The ACS-NSQIP database collects morbidity events occurring within 30 postoperative days. The study outcomes were defined as follows: surgical site morbidity included superficial and deep incisional surgical site infection (SSI), organ space SSI, wound dehiscence, and prosthesis/flap failure. Systemic morbidity was defined by the occurrence of any of the following: pneumonia, unplanned intubation, pulmonary embolism, >48 hours on the ventilator, progressive renal insufficiency, acute renal failure, urinary tract infection, stroke/cerebrovascular accident, coma >24 hours, cardiac arrest, myocardial infarction, deep vein thrombosis requiring treatment, sepsis, septic shock, and return to the operating room within 30 days. Postoperative overall morbidity included all the aforementioned surgical site and systemic complications. The risk factor of interest was NRT, defined in the ACS-NSQIP database as any radiotherapy preceding the index surgery by 90 days or less.
For the outcomes of interest (surgical site, systemic, and overall morbidity), unadjusted odds ratio (uOR) and adjusted odds ratio (aOR) reflecting events occurring within 30 postoperative days were estimated using univariate and multivariable logistic regression to compare patients receiving NRT with those not receiving NRT in both the mastectomy-only and the immediate breast reconstruction populations. We used a model-wise approach,18 and adjusted extensively for clinically and statistically relevant confounders (variables with P < 0.1 in univariate analysis), which included: age, body mass index (BMI), smoking status, preoperative chemotherapy, work relative value unit, operation year, inpatient status, type of anesthetic method, American Society of Anesthesiologist (ASA) classification, wound classification, previous cardiovascular morbidity, previous respiratory morbidity, previous renal morbidity, previous hematology/oncology morbidity, previous hepatobiliary morbidity, previous central nervous system morbidity, diabetic status, alcohol consumption (more than two drinks per day in 2 weeks before admission), history of previous operation within 30 days of the surgery, operation time, race/ethnicity, and breast reconstruction technique (this variable was included only in the immediate breast reconstruction analysis). Two variables were excluded from the multivariable model due to >10% missing data: preoperative anemia (16.9% missing data) and intraoperative transfusions (34.6% missing data).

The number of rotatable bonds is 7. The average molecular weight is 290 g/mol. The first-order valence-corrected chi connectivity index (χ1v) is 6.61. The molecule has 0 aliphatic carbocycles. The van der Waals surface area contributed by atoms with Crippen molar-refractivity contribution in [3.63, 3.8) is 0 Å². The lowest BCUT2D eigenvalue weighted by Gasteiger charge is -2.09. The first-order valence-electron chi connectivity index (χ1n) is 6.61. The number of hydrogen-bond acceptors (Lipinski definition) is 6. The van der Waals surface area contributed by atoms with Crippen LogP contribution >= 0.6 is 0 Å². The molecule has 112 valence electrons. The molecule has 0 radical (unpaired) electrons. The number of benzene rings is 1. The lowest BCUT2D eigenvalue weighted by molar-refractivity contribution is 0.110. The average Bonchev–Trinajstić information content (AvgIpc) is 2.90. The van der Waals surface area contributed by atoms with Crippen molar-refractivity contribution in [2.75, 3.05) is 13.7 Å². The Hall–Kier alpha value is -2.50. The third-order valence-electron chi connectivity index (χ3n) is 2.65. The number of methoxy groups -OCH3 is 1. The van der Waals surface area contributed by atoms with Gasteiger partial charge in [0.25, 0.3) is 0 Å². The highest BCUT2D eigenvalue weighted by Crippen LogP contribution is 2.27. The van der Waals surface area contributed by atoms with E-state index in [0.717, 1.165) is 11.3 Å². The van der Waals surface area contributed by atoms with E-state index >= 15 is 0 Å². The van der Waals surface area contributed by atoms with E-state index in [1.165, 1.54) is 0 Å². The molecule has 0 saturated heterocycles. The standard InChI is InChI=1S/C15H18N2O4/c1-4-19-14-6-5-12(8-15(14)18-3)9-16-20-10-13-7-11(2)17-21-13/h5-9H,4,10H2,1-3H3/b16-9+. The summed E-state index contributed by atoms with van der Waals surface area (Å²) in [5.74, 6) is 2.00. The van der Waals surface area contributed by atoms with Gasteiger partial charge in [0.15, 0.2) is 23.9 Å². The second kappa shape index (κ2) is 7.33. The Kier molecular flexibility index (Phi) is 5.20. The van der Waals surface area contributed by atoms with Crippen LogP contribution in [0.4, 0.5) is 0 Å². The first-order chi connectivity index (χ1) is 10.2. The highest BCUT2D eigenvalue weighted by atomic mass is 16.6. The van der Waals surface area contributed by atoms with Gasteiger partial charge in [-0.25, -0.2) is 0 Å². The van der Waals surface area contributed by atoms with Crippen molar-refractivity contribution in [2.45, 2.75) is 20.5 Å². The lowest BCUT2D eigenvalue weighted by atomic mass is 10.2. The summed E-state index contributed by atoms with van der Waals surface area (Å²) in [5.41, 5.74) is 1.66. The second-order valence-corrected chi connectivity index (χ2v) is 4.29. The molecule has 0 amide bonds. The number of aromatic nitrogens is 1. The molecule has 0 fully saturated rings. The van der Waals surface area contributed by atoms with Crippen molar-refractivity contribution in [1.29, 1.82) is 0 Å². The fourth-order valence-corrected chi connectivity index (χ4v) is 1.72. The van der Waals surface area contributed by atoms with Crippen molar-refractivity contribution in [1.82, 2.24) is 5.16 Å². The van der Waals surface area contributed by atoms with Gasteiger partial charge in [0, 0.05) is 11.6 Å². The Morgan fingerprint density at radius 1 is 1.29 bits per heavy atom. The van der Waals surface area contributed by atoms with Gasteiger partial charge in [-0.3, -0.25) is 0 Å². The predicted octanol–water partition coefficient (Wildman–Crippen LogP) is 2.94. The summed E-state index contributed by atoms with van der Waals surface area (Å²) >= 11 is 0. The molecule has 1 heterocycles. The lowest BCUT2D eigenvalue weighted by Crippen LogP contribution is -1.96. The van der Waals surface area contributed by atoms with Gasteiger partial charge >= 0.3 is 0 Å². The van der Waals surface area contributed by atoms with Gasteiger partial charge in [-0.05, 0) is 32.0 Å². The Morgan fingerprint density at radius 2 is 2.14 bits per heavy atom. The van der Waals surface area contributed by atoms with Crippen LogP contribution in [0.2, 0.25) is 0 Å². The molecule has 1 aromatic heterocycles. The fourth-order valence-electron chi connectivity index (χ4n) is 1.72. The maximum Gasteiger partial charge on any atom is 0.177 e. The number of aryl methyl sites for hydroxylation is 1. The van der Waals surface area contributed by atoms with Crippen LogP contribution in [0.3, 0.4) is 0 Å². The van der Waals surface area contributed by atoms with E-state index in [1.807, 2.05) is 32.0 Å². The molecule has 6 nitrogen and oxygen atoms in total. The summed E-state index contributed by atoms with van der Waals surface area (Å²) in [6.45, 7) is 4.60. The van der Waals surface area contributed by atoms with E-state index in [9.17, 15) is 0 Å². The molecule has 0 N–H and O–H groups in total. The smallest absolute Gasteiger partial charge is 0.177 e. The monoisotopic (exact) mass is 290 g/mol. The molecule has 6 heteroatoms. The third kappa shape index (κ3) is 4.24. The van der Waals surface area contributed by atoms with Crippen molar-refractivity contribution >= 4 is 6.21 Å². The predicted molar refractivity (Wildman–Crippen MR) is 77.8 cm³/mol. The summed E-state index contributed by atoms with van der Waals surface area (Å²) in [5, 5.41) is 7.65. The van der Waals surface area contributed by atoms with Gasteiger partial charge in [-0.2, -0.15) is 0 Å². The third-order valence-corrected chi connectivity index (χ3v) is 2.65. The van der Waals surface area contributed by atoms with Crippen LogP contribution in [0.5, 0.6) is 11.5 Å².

Continuous variables, such as age, are presented as “mean ± SD”, and categorical variables, such as gender, are presented as the number of patients and its corresponding proportion with respect to the exposure groups [n (%)]. P-values for continuous variables correspond to a Kruskal–Wallis rank sum test of the null, assuming the location parameters of the distribution of the variable are the same in each exposure group. P-values for categorical variables correspond to a Fisher’s exact test for testing the null of independence of rows and columns in a contingency table with fixed marginals. (see table, Supplemental Digital Content 1, http://links.lww.com/PRSGO/A359).
Data management and analyses were done using STATA/SE12. Power calculations were computed using PS Power and Sample Size Program.19 In accordance with the Johns Hopkins guidelines (which follow the US Code of Federal Regulations for the Protection of Human Subjects), institutional review board approval was not needed or sought for our analysis because we received deidentified data only.